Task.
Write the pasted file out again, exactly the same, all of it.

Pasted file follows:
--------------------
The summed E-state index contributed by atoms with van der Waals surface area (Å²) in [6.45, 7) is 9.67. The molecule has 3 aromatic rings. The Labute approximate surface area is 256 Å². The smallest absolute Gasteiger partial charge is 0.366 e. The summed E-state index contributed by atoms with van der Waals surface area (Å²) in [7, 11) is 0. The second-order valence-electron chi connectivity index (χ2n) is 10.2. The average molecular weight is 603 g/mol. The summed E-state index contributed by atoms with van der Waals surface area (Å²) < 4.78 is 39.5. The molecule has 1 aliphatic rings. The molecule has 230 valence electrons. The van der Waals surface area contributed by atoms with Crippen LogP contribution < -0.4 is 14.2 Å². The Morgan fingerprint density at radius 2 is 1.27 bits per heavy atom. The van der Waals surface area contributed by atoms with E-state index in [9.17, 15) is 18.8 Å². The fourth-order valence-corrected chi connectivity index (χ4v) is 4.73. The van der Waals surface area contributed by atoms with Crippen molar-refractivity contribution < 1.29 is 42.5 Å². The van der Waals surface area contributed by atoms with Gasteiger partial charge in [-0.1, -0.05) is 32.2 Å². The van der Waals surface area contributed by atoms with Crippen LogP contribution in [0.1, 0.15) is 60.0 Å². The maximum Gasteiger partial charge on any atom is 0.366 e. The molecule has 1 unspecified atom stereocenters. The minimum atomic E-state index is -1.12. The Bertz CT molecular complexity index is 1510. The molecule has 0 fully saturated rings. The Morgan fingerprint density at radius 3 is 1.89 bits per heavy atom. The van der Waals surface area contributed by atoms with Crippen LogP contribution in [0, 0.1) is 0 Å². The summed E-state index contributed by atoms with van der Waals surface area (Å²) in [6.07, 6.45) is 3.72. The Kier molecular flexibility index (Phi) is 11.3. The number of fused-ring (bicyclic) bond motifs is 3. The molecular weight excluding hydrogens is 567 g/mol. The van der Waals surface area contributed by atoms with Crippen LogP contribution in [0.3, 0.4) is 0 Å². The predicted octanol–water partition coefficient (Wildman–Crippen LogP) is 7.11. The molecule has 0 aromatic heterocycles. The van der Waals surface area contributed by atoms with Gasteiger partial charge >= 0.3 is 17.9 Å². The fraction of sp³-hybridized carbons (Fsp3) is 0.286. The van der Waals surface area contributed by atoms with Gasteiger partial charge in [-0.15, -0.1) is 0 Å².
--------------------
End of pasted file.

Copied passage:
The summed E-state index contributed by atoms with van der Waals surface area (Å²) in [6.45, 7) is 9.67. The molecule has 3 aromatic rings. The Labute approximate surface area is 256 Å². The smallest absolute Gasteiger partial charge is 0.366 e. The summed E-state index contributed by atoms with van der Waals surface area (Å²) in [7, 11) is 0. The second-order valence-electron chi connectivity index (χ2n) is 10.2. The average molecular weight is 603 g/mol. The summed E-state index contributed by atoms with van der Waals surface area (Å²) < 4.78 is 39.5. The molecule has 1 aliphatic rings. The molecule has 230 valence electrons. The van der Waals surface area contributed by atoms with Crippen LogP contribution < -0.4 is 14.2 Å². The Morgan fingerprint density at radius 2 is 1.27 bits per heavy atom. The van der Waals surface area contributed by atoms with E-state index in [9.17, 15) is 18.8 Å². The fourth-order valence-corrected chi connectivity index (χ4v) is 4.73. The van der Waals surface area contributed by atoms with Crippen molar-refractivity contribution < 1.29 is 42.5 Å². The van der Waals surface area contributed by atoms with Gasteiger partial charge in [-0.1, -0.05) is 32.2 Å². The van der Waals surface area contributed by atoms with Crippen LogP contribution in [0.1, 0.15) is 60.0 Å². The maximum Gasteiger partial charge on any atom is 0.366 e. The molecule has 1 unspecified atom stereocenters. The minimum atomic E-state index is -1.12. The Bertz CT molecular complexity index is 1510. The molecule has 0 fully saturated rings. The Morgan fingerprint density at radius 3 is 1.89 bits per heavy atom. The van der Waals surface area contributed by atoms with Crippen LogP contribution in [0, 0.1) is 0 Å². The summed E-state index contributed by atoms with van der Waals surface area (Å²) in [6.07, 6.45) is 3.72. The Kier molecular flexibility index (Phi) is 11.3. The number of fused-ring (bicyclic) bond motifs is 3. The molecular weight excluding hydrogens is 567 g/mol. The van der Waals surface area contributed by atoms with Crippen LogP contribution in [0.3, 0.4) is 0 Å². The predicted octanol–water partition coefficient (Wildman–Crippen LogP) is 7.11. The molecule has 0 aromatic heterocycles. The van der Waals surface area contributed by atoms with Gasteiger partial charge >= 0.3 is 17.9 Å². The fraction of sp³-hybridized carbons (Fsp3) is 0.286. The van der Waals surface area contributed by atoms with Gasteiger partial charge in [-0.15, -0.1) is 0 Å².